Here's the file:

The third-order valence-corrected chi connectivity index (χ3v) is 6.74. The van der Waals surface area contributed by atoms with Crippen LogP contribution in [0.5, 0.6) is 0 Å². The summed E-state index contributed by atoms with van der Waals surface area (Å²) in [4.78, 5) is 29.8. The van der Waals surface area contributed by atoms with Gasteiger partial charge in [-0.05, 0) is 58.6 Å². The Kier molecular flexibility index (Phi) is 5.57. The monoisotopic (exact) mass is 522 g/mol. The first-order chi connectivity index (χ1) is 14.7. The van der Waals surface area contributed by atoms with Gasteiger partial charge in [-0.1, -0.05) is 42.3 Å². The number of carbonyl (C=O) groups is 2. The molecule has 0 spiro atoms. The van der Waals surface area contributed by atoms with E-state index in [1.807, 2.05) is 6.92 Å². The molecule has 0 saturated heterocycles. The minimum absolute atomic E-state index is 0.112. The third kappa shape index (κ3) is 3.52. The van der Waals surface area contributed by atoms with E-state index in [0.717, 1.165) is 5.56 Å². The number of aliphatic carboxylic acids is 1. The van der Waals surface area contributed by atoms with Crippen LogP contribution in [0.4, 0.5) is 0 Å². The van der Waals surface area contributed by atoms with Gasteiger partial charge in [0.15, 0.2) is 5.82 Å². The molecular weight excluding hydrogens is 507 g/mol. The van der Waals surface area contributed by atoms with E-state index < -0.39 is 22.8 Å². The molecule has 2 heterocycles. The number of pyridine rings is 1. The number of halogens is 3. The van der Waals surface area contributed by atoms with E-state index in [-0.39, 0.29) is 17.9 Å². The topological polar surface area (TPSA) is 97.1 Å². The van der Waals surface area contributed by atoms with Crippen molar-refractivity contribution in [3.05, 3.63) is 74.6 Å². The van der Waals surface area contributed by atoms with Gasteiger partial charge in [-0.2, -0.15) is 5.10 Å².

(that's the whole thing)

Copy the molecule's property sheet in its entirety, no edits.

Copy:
The third-order valence-corrected chi connectivity index (χ3v) is 6.74. The van der Waals surface area contributed by atoms with Crippen LogP contribution in [0.5, 0.6) is 0 Å². The summed E-state index contributed by atoms with van der Waals surface area (Å²) in [4.78, 5) is 29.8. The van der Waals surface area contributed by atoms with Gasteiger partial charge in [-0.05, 0) is 58.6 Å². The Kier molecular flexibility index (Phi) is 5.57. The monoisotopic (exact) mass is 522 g/mol. The first-order chi connectivity index (χ1) is 14.7. The van der Waals surface area contributed by atoms with Gasteiger partial charge in [-0.1, -0.05) is 42.3 Å². The number of carbonyl (C=O) groups is 2. The molecule has 0 spiro atoms. The van der Waals surface area contributed by atoms with E-state index in [1.807, 2.05) is 6.92 Å². The molecule has 0 saturated heterocycles. The minimum absolute atomic E-state index is 0.112. The third kappa shape index (κ3) is 3.52. The van der Waals surface area contributed by atoms with E-state index in [0.717, 1.165) is 5.56 Å². The number of aliphatic carboxylic acids is 1. The van der Waals surface area contributed by atoms with Crippen LogP contribution in [0.4, 0.5) is 0 Å². The van der Waals surface area contributed by atoms with Gasteiger partial charge in [0.15, 0.2) is 5.82 Å². The molecular weight excluding hydrogens is 507 g/mol. The van der Waals surface area contributed by atoms with E-state index < -0.39 is 22.8 Å². The molecule has 2 heterocycles. The number of pyridine rings is 1. The number of halogens is 3. The van der Waals surface area contributed by atoms with E-state index in [-0.39, 0.29) is 17.9 Å². The topological polar surface area (TPSA) is 97.1 Å². The van der Waals surface area contributed by atoms with Crippen molar-refractivity contribution in [3.05, 3.63) is 74.6 Å². The van der Waals surface area contributed by atoms with Gasteiger partial charge in [-0.2, -0.15) is 5.10 Å².